That was not fair to the dead, for death remains death, whatever “value” we may put on it. All I remember from that time is Poppy Day, when, invoking the flowers of Flanders’ Field, the latter day descendants of the GAR made the rounds of grammar schools, and we uncomprehending children were all but obligated to offer up a quarter to purchase a wire and crepe-paper flower. Better they’d sliced the barren pod of a real Poppy, harvesting the opium ooze for easement of the eternal soldiers’ wounds… But now the pendulum has swung too far in the other direction, as we are once again in the throes of conflict, searching for a way out, but not yet able to admit our error. In the course of excusing ourselves we insist on the virtue of every soldier, or at least the dead ones, the “worth” of whose extinction may be presumed to outweigh the embarrassment of any possible atrocities along the way. But war consists largely of atrocity, and whether we call it honorable or odious our main desire is to put it behind us, hidden like the rotting body lying beneath the flower-strewn turf of the grave.
Memory is the root of memorial, but I’ve been happy enough to forget, insisting instead on the populist rite of passage from Spring to Summer that underlies this date. I’m not alone in this, and, given the focus of this page, it was easy enough during its first two years to focus on the seasonal shift. Or rather it was hard for me to force myself to address the official narrative within the context of the immanent one. In 2000 I found the flowers of the Tuliptree to strew, but on behalf of all of us, as I would not give precedence to the warrior dead over noncombatants slain. Not while Life makes casualties of us all. In 2001 I traced a memory from past to future through the revival of the American Chestnut tree, continuing a theme that finally bore fruit last Thanksgiving. Things were different by the next year, and in 2002 I fell back on the ancient Triad form to insist that neither war not peace are properly the object of holidays. As such, I’ve remained reluctant to concentrate on our current state of war, which seems to be ongoing. So it was that last year, even at our supposed moment of victory, I found myself turning away from the nation’s wounds to address my own.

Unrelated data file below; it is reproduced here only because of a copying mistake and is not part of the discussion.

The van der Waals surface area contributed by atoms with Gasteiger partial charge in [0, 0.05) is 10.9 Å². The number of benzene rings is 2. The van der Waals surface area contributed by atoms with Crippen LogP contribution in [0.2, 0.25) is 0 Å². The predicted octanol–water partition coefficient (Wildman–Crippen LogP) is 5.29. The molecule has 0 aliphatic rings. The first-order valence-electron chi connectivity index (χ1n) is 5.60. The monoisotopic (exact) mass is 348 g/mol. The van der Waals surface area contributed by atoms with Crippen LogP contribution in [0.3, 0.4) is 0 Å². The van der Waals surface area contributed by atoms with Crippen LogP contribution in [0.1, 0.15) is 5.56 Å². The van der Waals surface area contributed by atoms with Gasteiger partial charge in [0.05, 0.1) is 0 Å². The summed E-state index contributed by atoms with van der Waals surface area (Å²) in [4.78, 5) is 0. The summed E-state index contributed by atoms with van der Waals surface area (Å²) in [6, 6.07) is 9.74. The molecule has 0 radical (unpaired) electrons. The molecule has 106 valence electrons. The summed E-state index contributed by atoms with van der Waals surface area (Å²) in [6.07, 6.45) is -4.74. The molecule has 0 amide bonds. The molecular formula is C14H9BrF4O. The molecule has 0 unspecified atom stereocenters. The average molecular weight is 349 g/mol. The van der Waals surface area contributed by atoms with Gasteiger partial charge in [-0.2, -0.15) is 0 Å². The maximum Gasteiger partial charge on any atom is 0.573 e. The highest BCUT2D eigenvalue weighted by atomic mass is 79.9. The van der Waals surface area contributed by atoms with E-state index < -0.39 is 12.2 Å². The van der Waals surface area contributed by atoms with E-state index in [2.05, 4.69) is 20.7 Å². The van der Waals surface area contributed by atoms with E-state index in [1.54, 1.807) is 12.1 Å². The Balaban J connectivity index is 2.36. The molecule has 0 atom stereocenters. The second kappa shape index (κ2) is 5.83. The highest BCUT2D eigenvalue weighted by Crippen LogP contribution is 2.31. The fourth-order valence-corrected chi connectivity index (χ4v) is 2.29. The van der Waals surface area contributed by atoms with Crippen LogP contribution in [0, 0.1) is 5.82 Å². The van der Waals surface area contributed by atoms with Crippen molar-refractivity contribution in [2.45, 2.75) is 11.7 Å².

None of us have found healing yet, but we are working on the forgetting. That’s not as easy as it might seem: one does not simply forget and have done with it; you have to keep on forgetting, lest the untoward memory return. The forgetting is as ongoing as the fighting, but as long as war remains a hemisphere away it cannot eclipse the coming of Summer.